Reversing Hypertrophic Cardiomyopathy (HCM)
- Unfortunately, hypertrophic cardiomyopathy is not a disease that can be reversed or goes away. However, it is possible to decrease the symptoms that you may experience.
- There are many treatments available and lifestyle modifications that can allow patients to live a normal life expectancy and maintain a good quality of life.
- Diagnosing HCM early using genetic testing and frequent monitoring for disease progression can also help maximize therapeutic options.
While there are no current treatment options available to reverse hypertrophic cardiomyopathy, understanding keys to early diagnosis and treatment to support the heart is key to living a healthy life with the disease. If left untreated, HCM can lead to a variety of serious health conditions including heart failure, stroke, atrial fibrillation, and even sudden cardiac death.
How is Hypertrophic Cardiomyopathy Diagnosed?Read More
- Family history
- Past medical history
- Physical exam
- Cardiac magnetic resonance imaging (MRI)
- Electrocardiogram (ECG) or Echocardiogram (Echo)
- Genetic testing
HCM can sometimes be referred to scientifically as hypertrophic obstructive cardiomyopathy (HOCM) and idiopathic hypertrophic subaortic stenosis (IHSS). These terms may be discussed or used interchangeably during appointments.
The clinical workup looks for physical signs/symptoms and examines family history, due to the majority of cases being linked to genetics. If you have been diagnosed with HCM, your healthcare team will recommend that your family gets tested as well. Since this condition is considered an autosomal dominant disease, there is a 50% chance of you passing it on to your children.
Dr. Aeshita Dwivedi, a cardiologist at Lenox Hill Hospital/Northwell Health, says “If your parents are diagnosed with a gene for hypertrophic cardiomyopathy, there’s a 50% chance that you may inherit the gene as the gene for hypertro cardiomyopathy is a dominant gene.”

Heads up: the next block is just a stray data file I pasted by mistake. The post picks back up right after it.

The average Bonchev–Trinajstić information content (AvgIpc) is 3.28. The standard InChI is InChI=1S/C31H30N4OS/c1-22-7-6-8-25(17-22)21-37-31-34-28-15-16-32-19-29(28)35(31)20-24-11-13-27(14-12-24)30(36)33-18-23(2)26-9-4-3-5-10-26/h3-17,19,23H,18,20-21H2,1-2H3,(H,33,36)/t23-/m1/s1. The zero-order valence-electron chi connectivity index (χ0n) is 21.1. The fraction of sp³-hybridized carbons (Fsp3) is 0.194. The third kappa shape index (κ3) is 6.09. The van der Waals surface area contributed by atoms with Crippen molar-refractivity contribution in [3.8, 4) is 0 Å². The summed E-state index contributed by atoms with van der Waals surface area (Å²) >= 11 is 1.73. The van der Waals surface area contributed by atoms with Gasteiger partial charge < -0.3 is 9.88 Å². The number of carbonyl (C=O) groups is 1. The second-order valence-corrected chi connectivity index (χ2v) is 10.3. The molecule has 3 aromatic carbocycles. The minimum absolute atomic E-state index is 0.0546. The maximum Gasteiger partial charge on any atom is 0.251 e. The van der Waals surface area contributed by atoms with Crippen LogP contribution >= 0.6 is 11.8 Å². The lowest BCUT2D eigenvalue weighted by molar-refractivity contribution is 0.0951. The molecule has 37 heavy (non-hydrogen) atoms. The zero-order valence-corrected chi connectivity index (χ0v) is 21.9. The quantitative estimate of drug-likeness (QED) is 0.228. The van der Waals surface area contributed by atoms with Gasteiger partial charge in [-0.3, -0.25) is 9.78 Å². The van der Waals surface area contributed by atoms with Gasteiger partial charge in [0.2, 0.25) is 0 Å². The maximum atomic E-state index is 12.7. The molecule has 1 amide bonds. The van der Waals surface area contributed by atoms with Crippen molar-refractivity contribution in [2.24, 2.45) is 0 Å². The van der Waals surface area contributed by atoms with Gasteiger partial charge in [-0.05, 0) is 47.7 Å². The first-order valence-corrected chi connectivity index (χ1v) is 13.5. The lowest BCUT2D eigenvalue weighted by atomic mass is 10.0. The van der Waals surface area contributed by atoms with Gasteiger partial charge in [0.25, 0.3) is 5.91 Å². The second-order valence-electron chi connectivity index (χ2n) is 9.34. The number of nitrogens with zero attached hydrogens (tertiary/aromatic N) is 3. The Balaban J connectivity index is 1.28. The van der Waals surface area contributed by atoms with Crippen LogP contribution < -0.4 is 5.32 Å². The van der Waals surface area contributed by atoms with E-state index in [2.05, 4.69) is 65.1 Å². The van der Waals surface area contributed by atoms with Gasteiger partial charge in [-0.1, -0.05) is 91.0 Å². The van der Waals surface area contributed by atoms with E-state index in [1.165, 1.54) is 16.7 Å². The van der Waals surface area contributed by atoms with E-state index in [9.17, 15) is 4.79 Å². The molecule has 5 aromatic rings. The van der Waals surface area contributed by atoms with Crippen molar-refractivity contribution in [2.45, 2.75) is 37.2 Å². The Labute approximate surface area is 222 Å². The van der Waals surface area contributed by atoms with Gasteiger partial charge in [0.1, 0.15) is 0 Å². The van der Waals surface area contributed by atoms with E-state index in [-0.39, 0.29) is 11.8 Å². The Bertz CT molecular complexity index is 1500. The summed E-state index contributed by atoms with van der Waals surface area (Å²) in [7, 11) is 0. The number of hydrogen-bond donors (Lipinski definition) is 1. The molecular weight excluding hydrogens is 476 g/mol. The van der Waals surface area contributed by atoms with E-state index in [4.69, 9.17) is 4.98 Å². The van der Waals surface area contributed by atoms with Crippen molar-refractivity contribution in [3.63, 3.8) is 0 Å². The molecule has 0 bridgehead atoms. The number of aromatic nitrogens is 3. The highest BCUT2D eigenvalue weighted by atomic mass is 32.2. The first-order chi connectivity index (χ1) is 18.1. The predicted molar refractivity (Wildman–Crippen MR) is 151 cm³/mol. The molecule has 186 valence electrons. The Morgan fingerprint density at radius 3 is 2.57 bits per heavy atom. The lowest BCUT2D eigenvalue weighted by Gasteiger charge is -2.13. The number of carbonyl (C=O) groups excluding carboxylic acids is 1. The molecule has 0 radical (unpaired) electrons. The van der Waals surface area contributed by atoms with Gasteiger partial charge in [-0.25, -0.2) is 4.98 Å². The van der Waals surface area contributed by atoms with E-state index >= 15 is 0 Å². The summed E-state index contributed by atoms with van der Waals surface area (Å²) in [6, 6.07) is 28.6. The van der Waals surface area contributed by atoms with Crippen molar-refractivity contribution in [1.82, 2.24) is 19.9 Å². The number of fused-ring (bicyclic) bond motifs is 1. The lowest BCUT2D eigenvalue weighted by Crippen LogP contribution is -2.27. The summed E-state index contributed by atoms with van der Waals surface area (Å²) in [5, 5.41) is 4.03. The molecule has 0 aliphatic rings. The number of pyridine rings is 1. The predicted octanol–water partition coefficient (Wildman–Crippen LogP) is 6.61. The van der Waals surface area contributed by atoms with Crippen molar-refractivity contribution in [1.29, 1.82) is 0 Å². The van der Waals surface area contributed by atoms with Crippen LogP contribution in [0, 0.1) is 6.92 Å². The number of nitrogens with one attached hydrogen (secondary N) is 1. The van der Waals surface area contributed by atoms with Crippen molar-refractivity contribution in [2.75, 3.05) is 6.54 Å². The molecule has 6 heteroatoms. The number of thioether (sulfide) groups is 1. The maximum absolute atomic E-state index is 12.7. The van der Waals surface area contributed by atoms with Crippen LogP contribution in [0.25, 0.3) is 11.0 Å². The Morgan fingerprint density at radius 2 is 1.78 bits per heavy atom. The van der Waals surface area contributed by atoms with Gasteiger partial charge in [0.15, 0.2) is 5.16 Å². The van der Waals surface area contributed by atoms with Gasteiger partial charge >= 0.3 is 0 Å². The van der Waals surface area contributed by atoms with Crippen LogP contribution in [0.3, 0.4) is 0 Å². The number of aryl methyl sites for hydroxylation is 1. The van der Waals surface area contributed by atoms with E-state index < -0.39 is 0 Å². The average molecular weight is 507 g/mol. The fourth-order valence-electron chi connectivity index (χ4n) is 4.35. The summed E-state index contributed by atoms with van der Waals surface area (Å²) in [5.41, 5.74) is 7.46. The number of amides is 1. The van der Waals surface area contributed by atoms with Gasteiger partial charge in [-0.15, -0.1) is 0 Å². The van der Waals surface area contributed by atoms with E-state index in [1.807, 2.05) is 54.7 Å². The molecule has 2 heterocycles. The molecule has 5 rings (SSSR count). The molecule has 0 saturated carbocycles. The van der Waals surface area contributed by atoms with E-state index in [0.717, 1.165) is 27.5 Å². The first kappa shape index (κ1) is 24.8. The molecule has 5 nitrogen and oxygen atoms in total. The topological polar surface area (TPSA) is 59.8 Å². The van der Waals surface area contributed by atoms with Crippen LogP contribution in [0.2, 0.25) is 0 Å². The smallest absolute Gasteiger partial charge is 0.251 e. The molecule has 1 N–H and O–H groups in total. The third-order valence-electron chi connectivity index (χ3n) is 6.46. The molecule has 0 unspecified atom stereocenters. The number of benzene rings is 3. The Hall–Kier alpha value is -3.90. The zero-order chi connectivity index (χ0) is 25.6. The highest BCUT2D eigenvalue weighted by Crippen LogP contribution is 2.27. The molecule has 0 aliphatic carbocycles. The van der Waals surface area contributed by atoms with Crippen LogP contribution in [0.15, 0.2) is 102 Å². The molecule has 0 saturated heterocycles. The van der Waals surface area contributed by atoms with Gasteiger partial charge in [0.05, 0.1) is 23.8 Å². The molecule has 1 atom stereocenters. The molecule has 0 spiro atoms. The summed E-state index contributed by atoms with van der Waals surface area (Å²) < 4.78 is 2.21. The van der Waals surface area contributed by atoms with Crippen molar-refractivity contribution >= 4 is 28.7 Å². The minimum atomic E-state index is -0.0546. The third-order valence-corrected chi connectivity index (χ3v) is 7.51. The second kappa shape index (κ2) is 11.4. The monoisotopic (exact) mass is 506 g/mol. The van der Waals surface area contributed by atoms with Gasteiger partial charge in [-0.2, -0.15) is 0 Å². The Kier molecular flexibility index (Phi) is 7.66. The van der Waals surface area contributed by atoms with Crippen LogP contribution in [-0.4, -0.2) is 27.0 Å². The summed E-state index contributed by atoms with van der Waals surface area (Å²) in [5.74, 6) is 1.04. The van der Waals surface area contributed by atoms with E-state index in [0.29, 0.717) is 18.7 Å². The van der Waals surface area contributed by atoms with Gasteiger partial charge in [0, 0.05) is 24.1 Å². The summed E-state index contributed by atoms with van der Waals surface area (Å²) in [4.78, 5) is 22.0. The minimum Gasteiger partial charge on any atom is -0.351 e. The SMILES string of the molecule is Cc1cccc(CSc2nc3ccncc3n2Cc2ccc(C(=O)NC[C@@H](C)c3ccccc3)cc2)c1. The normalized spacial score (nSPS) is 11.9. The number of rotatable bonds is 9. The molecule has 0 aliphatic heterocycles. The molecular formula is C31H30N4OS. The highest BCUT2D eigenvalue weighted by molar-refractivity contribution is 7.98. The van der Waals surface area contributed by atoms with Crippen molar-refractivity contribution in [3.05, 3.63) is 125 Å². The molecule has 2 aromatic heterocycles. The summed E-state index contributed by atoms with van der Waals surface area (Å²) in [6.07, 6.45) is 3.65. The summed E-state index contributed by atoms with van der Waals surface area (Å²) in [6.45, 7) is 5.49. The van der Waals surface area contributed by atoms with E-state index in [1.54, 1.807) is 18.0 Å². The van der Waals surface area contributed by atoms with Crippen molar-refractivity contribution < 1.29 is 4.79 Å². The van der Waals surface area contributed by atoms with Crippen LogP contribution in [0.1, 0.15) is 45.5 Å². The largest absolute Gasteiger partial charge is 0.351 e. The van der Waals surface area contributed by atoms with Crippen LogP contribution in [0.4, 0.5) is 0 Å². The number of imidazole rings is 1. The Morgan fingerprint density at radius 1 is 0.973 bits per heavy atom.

Genetic testing looks for variants/mutations (changes) in your genes. According to the American Heart Association, 30-60% of patients with HCM have a genetic variant. Although many genes may be involved in HCM, the MYH7 and MYBPC3 are two of the most common, accounting for 70% of all disease variants.
Does Hypertrophic Cardiomyopathy Go Away?
Unfortunately, hypertrophic cardiomyopathy is not a disease that goes away. However, it is possible to decrease the symptoms that you may experience.
Symptoms of HCM commonly include, but are not limited to, the following:
- Feeling tired (fatigue)
- Dizziness or lightheadedness
- Chest pain or shortness of breath
- Swelling in the abdomen, ankles, feet, and legs
- Irregular heartbeat, typically upon exertion
Additionally, adopting heart-healthy habits can help patients diagnosed with HCM avoid medical or surgical intervention. Incorporating moderate exercise into your daily routine can help keep your heart working at its optimal potential. Before adopting a new exercise routine, it is important to talk to your healthcare team. You will need to create a supervised exercise program that avoids any strenuous activity to prevent the worsening of HCM.
The American College of Cardiology has recommended treatment occurs based on a patient’s clinical profile. After being diagnosed and having a full workup evaluation, your provider may treat you based on one or more of the following profiles:
- Progressive Heart Failure
- Atrial Fibrillation
- Sudden Death Prevention
Reversing Refractory Heart Failure Symptoms in Obstructive HCM
Some patients with HCM may have progressive heart failure (HF). According to the Centers for Disease Control and Prevention, 70% of patients with HCM will develop heart failure symptoms and 5% will progress to refractory heart failure.
Symptoms of progressive heart failure can include the following:
- Trouble breathing,
- Fatigue upon exertion
- Chest pain
These symptoms are generally related to the blood obstruction of the left ventricle of the heart.
For patients who continue to have symptoms while on medications for HCM, a procedure known as a septal myectomy may be recommended. The septum is responsible for separating the left and right ventricles of the heart.
In HCM, the septum may grow so large that it begins to push on the left side of the heart, resulting in heart failure symptoms. A septal myectomy is a surgical procedure that removes part of the septum in the heart.